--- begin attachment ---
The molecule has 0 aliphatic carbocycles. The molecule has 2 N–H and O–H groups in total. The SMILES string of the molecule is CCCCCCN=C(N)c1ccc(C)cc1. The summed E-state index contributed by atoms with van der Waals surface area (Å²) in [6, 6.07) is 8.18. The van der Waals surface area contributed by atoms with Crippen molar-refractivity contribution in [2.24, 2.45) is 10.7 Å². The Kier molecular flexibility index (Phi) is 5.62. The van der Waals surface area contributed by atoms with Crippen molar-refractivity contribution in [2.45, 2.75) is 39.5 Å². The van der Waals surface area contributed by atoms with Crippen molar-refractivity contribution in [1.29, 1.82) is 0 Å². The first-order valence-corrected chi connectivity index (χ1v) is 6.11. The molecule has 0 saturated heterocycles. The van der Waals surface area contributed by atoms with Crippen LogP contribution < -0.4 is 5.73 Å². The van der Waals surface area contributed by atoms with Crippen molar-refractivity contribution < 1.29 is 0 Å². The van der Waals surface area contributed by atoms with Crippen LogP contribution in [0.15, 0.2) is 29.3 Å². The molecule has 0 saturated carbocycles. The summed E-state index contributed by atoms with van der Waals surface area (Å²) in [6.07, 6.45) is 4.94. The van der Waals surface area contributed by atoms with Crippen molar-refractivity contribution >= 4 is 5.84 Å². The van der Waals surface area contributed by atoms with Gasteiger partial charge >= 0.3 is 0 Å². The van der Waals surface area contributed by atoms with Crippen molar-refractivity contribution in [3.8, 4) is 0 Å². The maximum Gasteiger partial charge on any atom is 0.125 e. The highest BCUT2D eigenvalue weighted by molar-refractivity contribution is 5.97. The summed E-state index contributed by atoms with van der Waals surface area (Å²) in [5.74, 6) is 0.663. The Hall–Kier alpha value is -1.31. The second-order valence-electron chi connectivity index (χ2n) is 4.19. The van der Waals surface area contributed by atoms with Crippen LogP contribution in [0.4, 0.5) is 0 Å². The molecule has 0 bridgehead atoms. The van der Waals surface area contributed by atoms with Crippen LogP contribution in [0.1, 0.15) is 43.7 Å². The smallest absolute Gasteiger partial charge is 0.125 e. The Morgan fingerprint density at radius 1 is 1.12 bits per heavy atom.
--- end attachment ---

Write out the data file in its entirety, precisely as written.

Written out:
The molecule has 0 aliphatic carbocycles. The molecule has 2 N–H and O–H groups in total. The SMILES string of the molecule is CCCCCCN=C(N)c1ccc(C)cc1. The summed E-state index contributed by atoms with van der Waals surface area (Å²) in [6, 6.07) is 8.18. The van der Waals surface area contributed by atoms with Crippen molar-refractivity contribution in [2.24, 2.45) is 10.7 Å². The Kier molecular flexibility index (Phi) is 5.62. The van der Waals surface area contributed by atoms with Crippen molar-refractivity contribution in [2.45, 2.75) is 39.5 Å². The van der Waals surface area contributed by atoms with Crippen molar-refractivity contribution in [1.29, 1.82) is 0 Å². The first-order valence-corrected chi connectivity index (χ1v) is 6.11. The molecule has 0 saturated heterocycles. The van der Waals surface area contributed by atoms with Crippen LogP contribution < -0.4 is 5.73 Å². The van der Waals surface area contributed by atoms with Crippen molar-refractivity contribution < 1.29 is 0 Å². The van der Waals surface area contributed by atoms with Crippen LogP contribution in [0.15, 0.2) is 29.3 Å². The molecule has 0 saturated carbocycles. The summed E-state index contributed by atoms with van der Waals surface area (Å²) in [6.07, 6.45) is 4.94. The van der Waals surface area contributed by atoms with Crippen molar-refractivity contribution >= 4 is 5.84 Å². The van der Waals surface area contributed by atoms with Gasteiger partial charge >= 0.3 is 0 Å². The van der Waals surface area contributed by atoms with Crippen molar-refractivity contribution in [3.8, 4) is 0 Å². The maximum Gasteiger partial charge on any atom is 0.125 e. The highest BCUT2D eigenvalue weighted by molar-refractivity contribution is 5.97. The summed E-state index contributed by atoms with van der Waals surface area (Å²) in [5.74, 6) is 0.663. The Hall–Kier alpha value is -1.31. The second-order valence-electron chi connectivity index (χ2n) is 4.19. The van der Waals surface area contributed by atoms with Crippen LogP contribution in [0.4, 0.5) is 0 Å². The molecule has 0 bridgehead atoms. The van der Waals surface area contributed by atoms with Crippen LogP contribution in [0.1, 0.15) is 43.7 Å². The smallest absolute Gasteiger partial charge is 0.125 e. The Morgan fingerprint density at radius 1 is 1.12 bits per heavy atom.